But buried – and I mean buried – on the lower right corner of the METRO section, which was Page Four in Sunday’s paper, was the following headline:

2021 Ford Bronco owners report ‘catastrophic engine failures.’

The opening sentence of the story, by Phoebe Wall Howard, went like this: “The 2021 Ford Bronco is now the focus of a federal safety investigation after 32 Bronco owners complained of alarming engine failure experiences.” Meaning? “Under normal driving conditions without warning the vehicle may experience a loss of motive power without restart due to catastrophic engine failure related to a faulty valve within 2.7 L Eco-Boost Engines,” according to the National Highway Traffic Safety Administration (NHTSA) report. The investigation was opened on May 27.

The inquiry was initially reported by Carscoops.com and FordAuthority.com, and Ford admitted that 25,538 Broncos may have this problem. Howard went on, in her signature detailed fashion, to report several real-life customer experiences with these Bronco engine failures from all around the country. 

One driver, from Whiteland, Indiana, wrote on May 3: “At 2,000 miles the engine dropped a valve. Vehicle has already received a new engine. Vehicle shut off running down the Interstate.”

A Granite Bay, California, driver reported that his wife was left stranded on a busy roadway in their Bronco. The diagnosis? A complete engine failure. Similar reports came from Farmington Hills, Michigan; Rochester, New York; Park City, Utah; and Middleburg, Florida, according to Howard.

I’ve got news for the “visionary” CEO of Ford, and his dutiful Chief PR minion: You can rattle on about Ford now being a digital company that happens to sell cars, or that the “new” Ford is so forward thinking that it will lead the domestic automobile industry to the Promised Land, or that every thought balloon that enters the CEO’s head can be mined for PR gold. 

But the brutal reality suggests otherwise. 

“Catastrophic Engine Failures” is not a mark of the “new” Ford. It’s a mark of a fumbling car company trying to write checks that it cannot cash, led by a CEO who is so far over his skis that he can’t see the gathering storm clouds ominously looming in his rearview mirror. 

Given Ford’s recent history of nightmare launches, the disastrous launch failure of the Bronco, a vehicle that is supposed to represent – more than any other vehicle in Ford’s lineup – the “new” Ford, is flat-out pathetic. And strong evidence that the “new” Ford looks a lot like the old Ford, which is a giant bowl of Not Good.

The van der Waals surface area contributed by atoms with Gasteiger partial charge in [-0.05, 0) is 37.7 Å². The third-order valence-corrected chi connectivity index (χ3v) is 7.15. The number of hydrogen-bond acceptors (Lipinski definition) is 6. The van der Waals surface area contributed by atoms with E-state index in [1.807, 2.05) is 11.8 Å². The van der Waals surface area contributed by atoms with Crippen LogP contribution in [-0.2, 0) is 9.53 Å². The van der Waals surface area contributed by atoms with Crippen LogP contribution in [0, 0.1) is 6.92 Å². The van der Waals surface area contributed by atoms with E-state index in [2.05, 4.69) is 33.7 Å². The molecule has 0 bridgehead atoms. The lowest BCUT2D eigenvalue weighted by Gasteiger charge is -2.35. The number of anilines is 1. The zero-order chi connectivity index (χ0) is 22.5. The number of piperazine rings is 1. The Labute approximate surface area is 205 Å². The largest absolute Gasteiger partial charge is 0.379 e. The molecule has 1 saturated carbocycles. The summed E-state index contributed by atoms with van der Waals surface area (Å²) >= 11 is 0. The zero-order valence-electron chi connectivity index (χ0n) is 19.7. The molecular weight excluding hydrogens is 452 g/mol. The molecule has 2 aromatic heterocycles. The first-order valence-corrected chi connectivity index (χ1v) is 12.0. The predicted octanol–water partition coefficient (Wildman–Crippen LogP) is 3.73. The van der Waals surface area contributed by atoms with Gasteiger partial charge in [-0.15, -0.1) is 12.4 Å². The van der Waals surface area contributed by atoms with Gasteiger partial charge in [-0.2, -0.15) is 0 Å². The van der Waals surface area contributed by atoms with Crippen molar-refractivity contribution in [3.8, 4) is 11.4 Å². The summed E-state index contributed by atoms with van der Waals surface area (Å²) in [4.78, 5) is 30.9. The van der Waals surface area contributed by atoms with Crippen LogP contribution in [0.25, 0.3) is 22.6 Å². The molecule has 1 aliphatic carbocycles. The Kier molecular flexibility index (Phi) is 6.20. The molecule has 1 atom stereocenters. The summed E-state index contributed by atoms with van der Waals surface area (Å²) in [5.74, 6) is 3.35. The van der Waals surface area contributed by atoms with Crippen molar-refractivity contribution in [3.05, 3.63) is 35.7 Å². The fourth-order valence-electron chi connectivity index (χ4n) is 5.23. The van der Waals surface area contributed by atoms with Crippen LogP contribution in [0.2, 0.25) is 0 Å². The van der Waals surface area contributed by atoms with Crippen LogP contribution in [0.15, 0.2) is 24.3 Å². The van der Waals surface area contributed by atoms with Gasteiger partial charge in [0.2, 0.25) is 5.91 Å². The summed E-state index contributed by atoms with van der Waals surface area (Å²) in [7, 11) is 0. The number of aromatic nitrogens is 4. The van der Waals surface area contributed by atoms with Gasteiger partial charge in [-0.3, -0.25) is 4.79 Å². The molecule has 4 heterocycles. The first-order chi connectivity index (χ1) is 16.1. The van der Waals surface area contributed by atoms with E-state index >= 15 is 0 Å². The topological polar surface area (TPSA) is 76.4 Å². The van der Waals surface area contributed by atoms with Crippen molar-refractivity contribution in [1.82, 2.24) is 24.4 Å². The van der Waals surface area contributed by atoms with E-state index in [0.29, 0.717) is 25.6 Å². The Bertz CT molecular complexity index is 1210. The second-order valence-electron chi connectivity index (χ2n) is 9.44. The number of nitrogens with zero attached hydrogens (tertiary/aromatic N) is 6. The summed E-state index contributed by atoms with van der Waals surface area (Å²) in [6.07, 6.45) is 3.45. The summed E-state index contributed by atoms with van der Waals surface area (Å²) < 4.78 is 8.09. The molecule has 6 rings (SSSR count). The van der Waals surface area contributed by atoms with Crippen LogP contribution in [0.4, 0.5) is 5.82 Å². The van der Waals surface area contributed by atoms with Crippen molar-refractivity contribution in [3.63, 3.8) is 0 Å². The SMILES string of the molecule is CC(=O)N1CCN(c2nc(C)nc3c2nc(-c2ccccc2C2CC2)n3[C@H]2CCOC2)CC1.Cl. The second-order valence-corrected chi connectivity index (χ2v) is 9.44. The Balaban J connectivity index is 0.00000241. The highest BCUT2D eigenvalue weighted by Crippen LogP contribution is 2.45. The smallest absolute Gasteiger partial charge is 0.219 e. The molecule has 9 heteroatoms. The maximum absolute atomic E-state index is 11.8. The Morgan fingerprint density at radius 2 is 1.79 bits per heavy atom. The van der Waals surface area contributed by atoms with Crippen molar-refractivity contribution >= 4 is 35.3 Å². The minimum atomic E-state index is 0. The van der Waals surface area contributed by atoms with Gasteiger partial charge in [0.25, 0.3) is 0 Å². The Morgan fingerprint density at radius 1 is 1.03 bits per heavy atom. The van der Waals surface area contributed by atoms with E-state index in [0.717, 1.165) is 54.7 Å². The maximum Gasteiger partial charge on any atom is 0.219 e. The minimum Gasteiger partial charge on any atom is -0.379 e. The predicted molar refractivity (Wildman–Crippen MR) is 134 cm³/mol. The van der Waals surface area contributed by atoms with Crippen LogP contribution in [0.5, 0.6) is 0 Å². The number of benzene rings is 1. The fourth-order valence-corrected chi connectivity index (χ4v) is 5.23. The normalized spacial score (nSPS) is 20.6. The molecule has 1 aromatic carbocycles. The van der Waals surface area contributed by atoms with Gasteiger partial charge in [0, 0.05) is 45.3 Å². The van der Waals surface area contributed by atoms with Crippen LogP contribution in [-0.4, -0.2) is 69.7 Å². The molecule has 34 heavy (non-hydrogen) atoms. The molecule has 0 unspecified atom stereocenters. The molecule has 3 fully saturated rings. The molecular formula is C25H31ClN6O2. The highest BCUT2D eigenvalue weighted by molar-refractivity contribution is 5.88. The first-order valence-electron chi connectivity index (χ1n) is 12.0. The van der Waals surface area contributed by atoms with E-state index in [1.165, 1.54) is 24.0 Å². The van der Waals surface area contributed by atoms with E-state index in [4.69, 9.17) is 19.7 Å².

And that’s the High-Octane Truth for this week.

 

Editor's Note: You can access previous issues of AE by clicking on "Next 1 Entries" below. - WG


THE ?NEW? FORD LOOKS A LOT LIKE THE OLD FORD.
by Editor
5 Jun 2022 at 11:45am

Editor's Note: This week, Peter writes about the "new" Ford looking a lot like the old Ford, and why some things never change for the Dearborn automaker. We liked the Buick Wildcat EV concept so much we've left it up for another week in "On The Table." Peter also addresses the ongoing hand-wringing about the fate of the Monaco Grand Prix in Fumes, offering an elegant solution. And The Line has coverage of INDYCAR (Detroit Grand Prix), IMSA (Detroit as well) and coverage of MotoGP (Catalunya). Also, BMW M Motorsport has unveiled its LMDh prototype for the 2023 IMSA WeatherTech SportsCar Championship, the all-new BMW M Hybrid V8.  -WG

 

By Peter M. DeLorenzo 

Detroit. The more things change, the more things remain the same it seems. After enduring a withering barrage of front-page stories in the Detroit Free Press over the last two-plus years praising Ford and its “Golden Boy” CEO, and seeing Wall Street-types duped by the endless – and breathless – orchestrations by Ford PR Chief Mark Truby and his minions hook, line and sinker, you might get the impression that Ford, led by its “I’m a genius just ask me” CEO, was the Detroit automaker of the moment... and the future.

Moreover, to even the most casual observers in this town, there is no other car company operating here, thanks to the Freep and Truby’s PR minions. It is so Ford, Ford, Ford, all-the-time and 24/7, that a tip of the hat must go out to Truby, who has laid down such an impenetrable PR Fog of War that even the most jaded practitioners on Wall Street have been sucked in. This is image wrangling at its finest, although there are ominous signs that all is not well in Dearborn.

The first ominous sign? Even though Ford has a lead in EVs, albeit temporarily, and everything is projected as being so rosy for Ford’s future that all rational evaluations of the company have been meticulously buried in Truby’s “bunny rabbits and rainbows” schlock offensive, we’re getting dangerously close to a photo op of Ford’s CEO walking on water for the assembled multitudes in the automotive media.